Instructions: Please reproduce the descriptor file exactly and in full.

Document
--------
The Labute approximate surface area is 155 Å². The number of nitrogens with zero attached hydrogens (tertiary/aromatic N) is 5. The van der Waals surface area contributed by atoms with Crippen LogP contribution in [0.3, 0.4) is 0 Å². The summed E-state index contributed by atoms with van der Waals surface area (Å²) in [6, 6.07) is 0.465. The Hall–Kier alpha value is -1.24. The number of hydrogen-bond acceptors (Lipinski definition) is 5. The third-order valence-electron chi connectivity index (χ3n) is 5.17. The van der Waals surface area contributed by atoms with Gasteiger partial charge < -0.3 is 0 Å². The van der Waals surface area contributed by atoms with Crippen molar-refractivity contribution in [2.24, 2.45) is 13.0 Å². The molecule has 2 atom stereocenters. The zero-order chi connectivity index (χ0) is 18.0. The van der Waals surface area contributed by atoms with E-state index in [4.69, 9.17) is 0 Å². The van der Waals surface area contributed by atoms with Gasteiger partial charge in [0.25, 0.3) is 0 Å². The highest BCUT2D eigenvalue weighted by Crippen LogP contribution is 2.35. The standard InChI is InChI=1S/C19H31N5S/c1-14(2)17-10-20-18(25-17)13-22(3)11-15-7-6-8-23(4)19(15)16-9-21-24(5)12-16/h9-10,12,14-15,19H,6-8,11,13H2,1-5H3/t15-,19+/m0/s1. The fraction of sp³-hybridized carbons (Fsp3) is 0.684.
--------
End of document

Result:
The Labute approximate surface area is 155 Å². The number of nitrogens with zero attached hydrogens (tertiary/aromatic N) is 5. The van der Waals surface area contributed by atoms with Crippen LogP contribution in [0.3, 0.4) is 0 Å². The summed E-state index contributed by atoms with van der Waals surface area (Å²) in [6, 6.07) is 0.465. The Hall–Kier alpha value is -1.24. The number of hydrogen-bond acceptors (Lipinski definition) is 5. The third-order valence-electron chi connectivity index (χ3n) is 5.17. The van der Waals surface area contributed by atoms with Gasteiger partial charge < -0.3 is 0 Å². The van der Waals surface area contributed by atoms with Crippen molar-refractivity contribution in [2.24, 2.45) is 13.0 Å². The molecule has 2 atom stereocenters. The zero-order chi connectivity index (χ0) is 18.0. The van der Waals surface area contributed by atoms with E-state index in [4.69, 9.17) is 0 Å². The van der Waals surface area contributed by atoms with Gasteiger partial charge in [0.25, 0.3) is 0 Å². The highest BCUT2D eigenvalue weighted by Crippen LogP contribution is 2.35. The standard InChI is InChI=1S/C19H31N5S/c1-14(2)17-10-20-18(25-17)13-22(3)11-15-7-6-8-23(4)19(15)16-9-21-24(5)12-16/h9-10,12,14-15,19H,6-8,11,13H2,1-5H3/t15-,19+/m0/s1. The fraction of sp³-hybridized carbons (Fsp3) is 0.684.